Bueno pues para el que le pase lo mismo: Abrir terminal y escribir: sudo mkdir /boot/chameleon cd /boot/chameleon sudo wget http://downloads.bodhilinux.com/jeff91/misc/boot0

sudo gedit /etc/grub.d/40_custom

Añadir abajo del todo: menuentry “Chameleon” –class osx –class darwin –class os { insmod part_gpt insmod hfsplus set root=’(hd0,1)’ search –no-floppy –fs-uuid –set=root 70D6-1701 parttool ‘(hd0,1)’ boot+ chainloader ‘(hd0,2)’/boot/chameleon/boot0 } y luego:

sudo update-grub2

Se agregara al archivo grub.cfg.

Pero ahora tengo el problema de que en vez de salir el icono de la manzana, sale uno con un signo de interrogación, porfaa ayuda.

Comment by Antonio 2012-03-03T21:22:06 EET

Bueno pues para el que le pase lo mismo: Abrir terminal y escribir: sudo mkdir /boot/chameleon cd /boot/chameleon sudo wget http://downloads.bodhilinux.com/jeff91/misc/boot0

sudo gedit /etc/grub.d/40_custom

Añadir abajo del todo: menuentry “Chameleon” –class osx –class darwin –class os { insmod part_gpt insmod hfsplus set root=’(hd0,1)’ search –no-floppy –fs-uuid –set=root 70D6-1701 parttool ‘(hd0,1)’ boot+ chainloader ‘(hd0,2)’/boot/chameleon/boot0 } y luego:

sudo update-grub2

Se agregara al archivo grub.cfg.

Pero ahora tengo el problema de que en vez de salir el icono de la manzana, sale uno con un signo de interrogación, porfaa ayuda.

Comment by Antonio 2012-03-03T21:28:07 EET

Hello there. First of all let me say thank you ! I found you guide extremely useful & working. I was drived crazy by other guides and have experienced everytime boot issues.

I am trying now to install Ubuntu 13.10 and when I try to “Mount the special file systems at the target file system.” I get error. I don’t remember exactly what it states, but it is related to missing item.

I see the boot partion (1M size) available for selection about booting partition under Ubuntu. Why do you say we have to activate it prior to chose it during installation ? What do I risk if I directly select it ?

Thanks Paolo

Comment by paolo 2013-12-10T13:15:01 EET

I bypassed the mentioned issue by “sudo” in front of those commands ;)

That said, I’d like to keep up using Chamaleont instead of Grub. Any suggestion about how to do it ? I am scared I can destroy everything I have done up to now. Ciao paolo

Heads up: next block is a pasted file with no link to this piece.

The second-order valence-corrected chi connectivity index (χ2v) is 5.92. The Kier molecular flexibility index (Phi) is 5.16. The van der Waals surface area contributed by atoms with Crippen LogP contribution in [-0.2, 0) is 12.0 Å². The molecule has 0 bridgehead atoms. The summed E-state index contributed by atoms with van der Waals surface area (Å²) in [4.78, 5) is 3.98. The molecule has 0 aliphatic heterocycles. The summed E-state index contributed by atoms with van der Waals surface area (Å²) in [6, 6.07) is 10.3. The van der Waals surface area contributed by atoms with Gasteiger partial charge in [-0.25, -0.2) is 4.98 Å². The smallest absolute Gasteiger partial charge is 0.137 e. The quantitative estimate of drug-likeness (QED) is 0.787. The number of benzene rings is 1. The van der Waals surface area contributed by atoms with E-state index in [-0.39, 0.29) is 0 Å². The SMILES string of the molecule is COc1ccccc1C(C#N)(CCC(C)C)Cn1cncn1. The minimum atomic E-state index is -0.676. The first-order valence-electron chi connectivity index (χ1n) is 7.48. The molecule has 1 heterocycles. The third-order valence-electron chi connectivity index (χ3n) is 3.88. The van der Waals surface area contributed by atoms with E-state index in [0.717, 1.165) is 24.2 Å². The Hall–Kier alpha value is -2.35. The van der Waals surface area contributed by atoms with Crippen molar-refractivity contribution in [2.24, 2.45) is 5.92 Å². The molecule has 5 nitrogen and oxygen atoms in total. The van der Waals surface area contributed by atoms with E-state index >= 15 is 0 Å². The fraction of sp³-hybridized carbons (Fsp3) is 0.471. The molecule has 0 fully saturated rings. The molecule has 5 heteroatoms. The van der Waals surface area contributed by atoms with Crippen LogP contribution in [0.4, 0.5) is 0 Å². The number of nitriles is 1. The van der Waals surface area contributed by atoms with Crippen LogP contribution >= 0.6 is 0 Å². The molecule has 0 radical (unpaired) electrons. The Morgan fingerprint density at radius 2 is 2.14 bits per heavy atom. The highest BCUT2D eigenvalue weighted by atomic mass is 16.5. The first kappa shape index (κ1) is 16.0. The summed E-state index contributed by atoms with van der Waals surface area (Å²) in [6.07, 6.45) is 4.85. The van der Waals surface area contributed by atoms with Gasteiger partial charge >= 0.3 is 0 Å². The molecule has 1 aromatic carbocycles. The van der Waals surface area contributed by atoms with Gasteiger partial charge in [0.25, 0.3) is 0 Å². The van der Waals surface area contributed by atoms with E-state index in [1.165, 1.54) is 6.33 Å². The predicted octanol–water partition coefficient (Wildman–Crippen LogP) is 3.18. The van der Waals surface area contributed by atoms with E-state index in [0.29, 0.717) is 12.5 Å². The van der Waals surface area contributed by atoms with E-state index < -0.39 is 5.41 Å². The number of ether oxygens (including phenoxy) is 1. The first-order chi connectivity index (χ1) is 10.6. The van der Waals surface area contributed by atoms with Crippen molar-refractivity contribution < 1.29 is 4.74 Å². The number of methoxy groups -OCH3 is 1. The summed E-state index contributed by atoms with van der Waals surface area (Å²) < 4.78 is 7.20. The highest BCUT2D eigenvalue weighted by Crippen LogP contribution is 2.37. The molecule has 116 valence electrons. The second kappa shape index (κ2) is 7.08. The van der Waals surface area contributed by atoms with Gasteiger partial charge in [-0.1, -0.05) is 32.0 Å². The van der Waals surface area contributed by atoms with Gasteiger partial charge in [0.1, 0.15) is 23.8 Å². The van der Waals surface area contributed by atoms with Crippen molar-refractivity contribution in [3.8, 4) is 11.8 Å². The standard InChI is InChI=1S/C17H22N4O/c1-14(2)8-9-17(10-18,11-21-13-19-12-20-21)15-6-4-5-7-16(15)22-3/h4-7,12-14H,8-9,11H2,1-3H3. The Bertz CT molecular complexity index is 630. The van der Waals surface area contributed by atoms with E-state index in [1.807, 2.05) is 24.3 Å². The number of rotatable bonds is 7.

Comment by paolo 2013-12-11T09:11:18 EET

I bypassed the mentioned issue by “sudo” in front of those commands ;)

That said, I’d like to keep up using Chamaleont instead of Grub. Any suggestion about how to do it ? I am scared I can destroy everything I have done up to now. Ciao paolo

Comment by paolo 2013-12-11T09:16:46 EET

It is indeed challenging to have it all booting from one hard disk.

Most command line instructions depicted here imply super user, ownership and permissions of several internals of the Linux OS. Many will and are intimidated by the many error messages after typing such and so command as above which is very discouraging. Ubuntu is becoming used by more and more command line illiterates or forgotarites like me.

My machine is a Pentium 4 3GHz hyperthreading. A DC7600 HP motherboard. Installed ‘Vanilla’ OS X via Multibeast procedure on Tonymacx86 on a GPT partitioned (via the Apple installation Disk) harddisk. Version 3.5 to be more precisely. There’s info on the web how to activate the Ethernet port in a non-intimidating manner. Snow Leopard 10.6.7 is the maximum level. Higher up fails. I’m not interested in Lion etc. ‘Vanilla’ meant that the installation actually happened via e retail Apple DVD after use of an EFI replacing boot CD. (ModBin for example).

What I did earlier in the past is installing Windows XP on another empty MBR partitioned harddisk. I even didn’t partition it beforehand I believe. It was done by the installer and it gave me the choice not to partition the whole disk and leave space unallocated for the other systems later on.

I then installed Ubuntu and made sure the grub2 bootloader was NOT installed on the MBR or better said I made sure it was installed on the partition where UBUNTU was installed. Concerning partitioning I chose ‘something else’ so I could create an extended partition to install UBUNTU in. PAY ATTENTION during the installing of you UBUNTU so NOT to install the bootloader on /sdx (x being the letter of the drive) however to install it on /sdxn (n being the partition number where UBUNTU is installed).

Using the UBUNTU live disk (DVD for UBUNTU LTS 14) I used gparted to copy the OS X partition from the GPT harddisk to the MBR harddisk where Windows XP and UBUNTU are already installed on, each on their own partition. Windows XP on an NTFS partition and UBUNTU on an EX4 partition. Then I had 3 partitons on this MBR harddisk. Windows XP on an NTFS PRIMARY PARTITION, UBUNTU on an EXT4 PARTITION inside an EXTENDED PARTITION and OS X on a HFX+ PARTITION.

I’ve been trying for a while now to get all three accessible. OS X was always a problem. Maybe UBUNTU 14 LTS had an improvement because I only had to change mach_kernel inside GRUB2 generated script to legacy_kernel to make it boot from GRUB2 without further issues. Legacy kernel because Pentium 4 demands this (check Tonymacos86 - Multibeast 3.5 on the web). I used Grub Customizer to do that (look for Grub Customizer on the web). Chameleon-Chimera seem to be out of the game now this way now.

It’s important to know which OS is on which partition! The small script in the above guide works also however I had to change hd(0,1) to hd(0,2) for obvious reasons, OS X being on partition hd(0,2). Also this script works provided the Chameleon or Chimera bootloader is installed on the OS X partition! The invoked text mode of this bootloader isn’t really appealing so maybe an automatic start would be nice.

Comment by Benzopal 2015-04-21T23:15:55 EEST